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The book I'm reading contains the following excerpt:

He thought of men he knew, junior to him but with better luck or better interest, who were now lieutenants in command of brigs or cutters, or who had even been promoted master and commander: and all of them snapping up trabacaloes in the Adriatic, tartans in the Gulf of Lions, xebecs and settees along the whole of the Spanish coast. Glory, professional advancement, prize-money.

It's apparently a simple question that should be possible to answer with a simple Google... but it isn't! No dictionary I've looked in contains a definition. Nothing appears on Google. I might believe it was a mistake by the author if the same word didn't also exist in some naval diaries from around the time the book is set. Clearly this was once a word that was in use... but I just can't find it.

I'm assuming it was a type of boat (like xebecs and settees), but can anyone find me a definition? Thanks!

closed as off-topic by Hot Licks, Rand al'Thor, NVZ, oerkelens, tchrist Aug 19 '16 at 23:22

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    It's a misspelling of trabacoles or trabacolos. Possibly one that went along with a mispronunciation, if it's common. – Peter Shor Oct 15 '14 at 23:46
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    Amazing! I wonder if it's an alternate spelling, given that it appears in naval diaries from the period, but thanks so much! – Django Reinhardt Oct 15 '14 at 23:49
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    OED 1: "An Italian ship of medium size; a coasting vessel." OED is your best hope for obscure words; links to its individual volumes may be found here. – StoneyB Oct 15 '14 at 23:49
  • Ah! Fantastic. The OED wins again. I had no idea you could get a version online for free. Thanks! – Django Reinhardt Oct 15 '14 at 23:58
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    Wikipedia has an entry for Trabaccolo which I found by searching for trabacalo (since "trabacaloes" is plural). – andy256 Oct 16 '14 at 0:00
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As the Wikipedia article for Trabaccolo states:

The Trabaccoló, Trabaccalo, or Trabakul in Croatian, is a type of Adriatic Sea sailing coaster. The name comes from the word trabacca, which means tent, which in turn recalls the vessel's sails. The trabaccoló was a typical Venetian boat-form that dates back to the first half of the 15th Century and that spread throughout the Adriatic. Built of oak and larch, trabaccolós were slow but reliable cargo vessels ranging between 50 and 200 deadweight tons. They had round bows and sterns, and were wide, compact, and with good stowage. Other characteristics included a large rudder that extended below the depth of the keel, two masts with lug-sails and rigging, a bowsprit, and a carved and colorfully painted stern. The usual such vessel was about 20 metres long, with a breadth equal to about a third of the length. Typically a trabaccoló would have a crew of 10 to 20 sailors.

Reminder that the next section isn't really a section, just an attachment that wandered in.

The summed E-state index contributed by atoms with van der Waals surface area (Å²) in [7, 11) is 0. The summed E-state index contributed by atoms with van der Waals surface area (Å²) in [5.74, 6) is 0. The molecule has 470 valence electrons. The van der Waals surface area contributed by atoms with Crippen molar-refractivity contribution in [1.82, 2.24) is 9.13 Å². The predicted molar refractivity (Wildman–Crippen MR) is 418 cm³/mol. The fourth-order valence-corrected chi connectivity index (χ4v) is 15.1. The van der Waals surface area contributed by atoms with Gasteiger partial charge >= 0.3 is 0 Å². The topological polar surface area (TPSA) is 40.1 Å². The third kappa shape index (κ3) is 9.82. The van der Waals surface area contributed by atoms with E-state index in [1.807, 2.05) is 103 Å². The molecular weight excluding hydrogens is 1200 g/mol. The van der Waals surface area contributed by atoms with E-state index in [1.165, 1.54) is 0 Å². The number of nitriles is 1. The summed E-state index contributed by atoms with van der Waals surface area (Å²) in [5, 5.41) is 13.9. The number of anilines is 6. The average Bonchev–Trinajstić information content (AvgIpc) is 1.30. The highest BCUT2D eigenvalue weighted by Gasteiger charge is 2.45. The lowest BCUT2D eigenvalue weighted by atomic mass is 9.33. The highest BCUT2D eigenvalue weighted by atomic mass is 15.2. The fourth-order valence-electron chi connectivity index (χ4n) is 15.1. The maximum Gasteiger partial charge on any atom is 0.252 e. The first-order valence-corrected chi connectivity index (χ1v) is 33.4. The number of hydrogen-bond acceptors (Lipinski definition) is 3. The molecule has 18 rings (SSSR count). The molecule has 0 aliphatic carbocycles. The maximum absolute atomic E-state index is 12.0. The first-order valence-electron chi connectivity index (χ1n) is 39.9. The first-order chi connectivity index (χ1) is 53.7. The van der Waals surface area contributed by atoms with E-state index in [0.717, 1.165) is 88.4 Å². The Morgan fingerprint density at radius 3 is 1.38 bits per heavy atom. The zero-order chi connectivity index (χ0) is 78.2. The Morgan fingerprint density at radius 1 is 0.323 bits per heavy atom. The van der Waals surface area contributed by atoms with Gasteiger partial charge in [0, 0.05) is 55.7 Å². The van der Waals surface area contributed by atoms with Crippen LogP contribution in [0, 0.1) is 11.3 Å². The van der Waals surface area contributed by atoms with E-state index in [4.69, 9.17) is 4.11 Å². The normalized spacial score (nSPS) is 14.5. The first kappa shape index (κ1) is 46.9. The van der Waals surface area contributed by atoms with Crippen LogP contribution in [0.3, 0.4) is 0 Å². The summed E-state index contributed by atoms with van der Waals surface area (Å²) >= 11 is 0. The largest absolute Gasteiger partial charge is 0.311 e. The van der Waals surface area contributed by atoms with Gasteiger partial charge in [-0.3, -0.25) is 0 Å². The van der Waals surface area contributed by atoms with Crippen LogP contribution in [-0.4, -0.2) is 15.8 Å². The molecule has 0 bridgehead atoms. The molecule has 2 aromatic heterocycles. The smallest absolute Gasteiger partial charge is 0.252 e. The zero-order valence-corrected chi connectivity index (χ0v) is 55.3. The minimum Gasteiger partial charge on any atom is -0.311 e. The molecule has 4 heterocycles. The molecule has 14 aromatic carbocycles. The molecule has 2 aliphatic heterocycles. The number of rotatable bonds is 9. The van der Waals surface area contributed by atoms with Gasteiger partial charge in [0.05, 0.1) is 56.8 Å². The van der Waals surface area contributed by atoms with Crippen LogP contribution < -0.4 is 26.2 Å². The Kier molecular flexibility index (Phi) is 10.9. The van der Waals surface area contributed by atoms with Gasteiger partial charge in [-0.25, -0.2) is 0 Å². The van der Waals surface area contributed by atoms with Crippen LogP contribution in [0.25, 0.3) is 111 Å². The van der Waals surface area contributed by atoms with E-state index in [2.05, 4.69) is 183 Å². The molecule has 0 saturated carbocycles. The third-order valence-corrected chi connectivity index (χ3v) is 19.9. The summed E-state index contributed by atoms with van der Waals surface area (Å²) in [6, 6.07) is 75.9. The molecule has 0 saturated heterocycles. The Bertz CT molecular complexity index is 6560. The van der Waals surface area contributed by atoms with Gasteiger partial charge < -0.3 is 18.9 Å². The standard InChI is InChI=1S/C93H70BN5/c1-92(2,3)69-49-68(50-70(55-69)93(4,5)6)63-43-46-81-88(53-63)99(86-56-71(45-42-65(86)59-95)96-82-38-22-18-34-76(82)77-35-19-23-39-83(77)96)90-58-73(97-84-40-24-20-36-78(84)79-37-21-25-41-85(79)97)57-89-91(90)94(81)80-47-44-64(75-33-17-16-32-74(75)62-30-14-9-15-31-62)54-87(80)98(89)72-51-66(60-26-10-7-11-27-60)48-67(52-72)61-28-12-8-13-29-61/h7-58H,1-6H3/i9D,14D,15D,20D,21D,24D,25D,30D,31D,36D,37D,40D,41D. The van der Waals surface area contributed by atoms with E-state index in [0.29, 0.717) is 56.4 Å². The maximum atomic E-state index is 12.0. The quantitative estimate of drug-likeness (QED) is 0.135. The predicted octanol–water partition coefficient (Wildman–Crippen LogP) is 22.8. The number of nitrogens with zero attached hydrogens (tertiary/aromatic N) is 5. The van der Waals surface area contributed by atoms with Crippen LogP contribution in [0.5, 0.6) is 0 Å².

• You might also note that the spelling I'm referring to doesn't appear in the Wikipedia page anywhere. That's why it doesn't appear in a Google search. It makes no difference if it's "been available since 2009". I've added this alternative spelling to the Trabaccolo Wikipedia article, so that it WILL appear in future. – Django Reinhardt Aug 16 '16 at 21:50
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    lol @Hot Licks if you look at the comments, you'll see that OP's question was answered back in '14 – Tony Aug 16 '16 at 21:52
  • @DjangoReinhardt - I simply took your "trabacaloes", dropped the pluralizing "-es" on the end, and Googled for that. Google was kind enough to match that up to the Wikipedia article. – Hot Licks Aug 16 '16 at 21:53
  • @Tony - Except that it wasn't answered, and hence kept getting "bumped" by Community. – Hot Licks Aug 16 '16 at 21:55
  • @HotLicks In future, it might be good to refer to the community guidelines when you answer: english.stackexchange.com/help/be-nice ("Rudeness and belittling language are not okay") There's no need to place "this info has been available since 2009" at the end of your answer, it adds nothing relevant to the question. – Django Reinhardt Aug 16 '16 at 21:55

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